SCHOOL OFFICIALS in Howard had little choice but to cap capacity of its three new high schools at 1,600 apiece, while raising enrollments in seven older high schools to 1,332. Their decision strikes a reasonable compromise between two forces -- booming enrollment and funding constraints. Caught between this rock and a hard place, the board correctly backed off making new construction the cornerstone of its response to growth. Instead, less costly expansion and renovation will take center stage.
This shift from new school construction to a greater reliance on renovations and additions has been underway in Maryland for a few years. Moreover, it is a direction endorsed by Gov. Parris N. Glendening.
In fiscal year 1991, for example, the state spent $50 million to build new schools and $25 million on school renovations and additions. For the current fiscal year, that ratio more than reversed itself: $26 million on new construction, $70 million on renovations and additions.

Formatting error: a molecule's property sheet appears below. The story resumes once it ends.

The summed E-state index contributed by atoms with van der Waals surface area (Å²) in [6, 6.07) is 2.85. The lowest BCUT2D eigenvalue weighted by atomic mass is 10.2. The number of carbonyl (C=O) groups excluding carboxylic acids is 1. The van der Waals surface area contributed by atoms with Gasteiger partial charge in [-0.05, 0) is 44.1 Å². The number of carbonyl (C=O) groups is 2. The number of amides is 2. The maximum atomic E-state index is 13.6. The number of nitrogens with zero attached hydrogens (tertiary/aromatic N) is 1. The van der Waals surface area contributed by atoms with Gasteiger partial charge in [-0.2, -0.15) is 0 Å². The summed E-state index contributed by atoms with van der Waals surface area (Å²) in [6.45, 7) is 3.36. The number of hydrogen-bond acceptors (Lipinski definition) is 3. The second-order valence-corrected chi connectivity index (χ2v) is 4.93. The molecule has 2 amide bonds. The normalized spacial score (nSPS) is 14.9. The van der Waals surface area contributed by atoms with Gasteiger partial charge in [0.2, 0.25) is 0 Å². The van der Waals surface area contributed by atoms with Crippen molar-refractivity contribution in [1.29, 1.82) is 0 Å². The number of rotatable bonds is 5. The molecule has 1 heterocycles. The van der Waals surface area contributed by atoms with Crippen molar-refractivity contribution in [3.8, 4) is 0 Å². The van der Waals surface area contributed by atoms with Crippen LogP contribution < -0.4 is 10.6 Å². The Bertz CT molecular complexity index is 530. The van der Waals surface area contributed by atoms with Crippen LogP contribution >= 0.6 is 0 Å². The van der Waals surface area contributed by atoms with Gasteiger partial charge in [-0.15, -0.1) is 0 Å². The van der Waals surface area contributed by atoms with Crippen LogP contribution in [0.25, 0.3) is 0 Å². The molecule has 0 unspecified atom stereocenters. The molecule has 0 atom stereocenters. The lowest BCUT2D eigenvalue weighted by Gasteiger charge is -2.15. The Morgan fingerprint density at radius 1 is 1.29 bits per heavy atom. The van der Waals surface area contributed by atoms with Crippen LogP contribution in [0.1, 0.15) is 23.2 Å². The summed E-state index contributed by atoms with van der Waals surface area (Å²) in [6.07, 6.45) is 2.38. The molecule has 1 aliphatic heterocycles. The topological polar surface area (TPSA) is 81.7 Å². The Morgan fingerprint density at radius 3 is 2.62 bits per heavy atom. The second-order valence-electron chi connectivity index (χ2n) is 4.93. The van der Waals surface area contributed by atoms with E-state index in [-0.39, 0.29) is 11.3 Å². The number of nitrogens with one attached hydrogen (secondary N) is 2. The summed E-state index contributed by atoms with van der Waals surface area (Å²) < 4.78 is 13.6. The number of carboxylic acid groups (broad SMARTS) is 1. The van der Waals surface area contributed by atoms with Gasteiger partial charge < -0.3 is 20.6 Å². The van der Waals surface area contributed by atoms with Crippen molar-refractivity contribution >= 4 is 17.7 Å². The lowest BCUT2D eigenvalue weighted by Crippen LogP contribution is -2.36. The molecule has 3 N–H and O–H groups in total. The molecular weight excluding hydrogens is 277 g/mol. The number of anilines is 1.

People with school-aged children might prefer new schools in a perfect world, but presumably they will support this alternative over the prospect of large-scale redistricting, another way to address school overcrowding. Redistricting will still occur, but it can be minimized by keeping students within existing school districts through increased capacity.
Nevertheless, the school board's decision raises concerns that must be addressed over time. The unique needs of each school must be considered. And, support services -- cafeterias, parking, playing fields -- can't be ignored.
The student population in Howard County schools is due to increase by nearly 30 percent in the next decade. While that may be down from earlier projections, it's still triple the state average. The growth rate will be particularly acute in secondary schools: 44 percent. Officials project that the high school population will increase by 400 students a year through 2008. The compromise reached by the board could eliminate the need for a new high school in Fulton by the year 2002. If Howard's system can accommodate its growth in more efficient ways that maintain community support, there's no sense in building too many schools, which demographics suggest will become obsolete into the next century.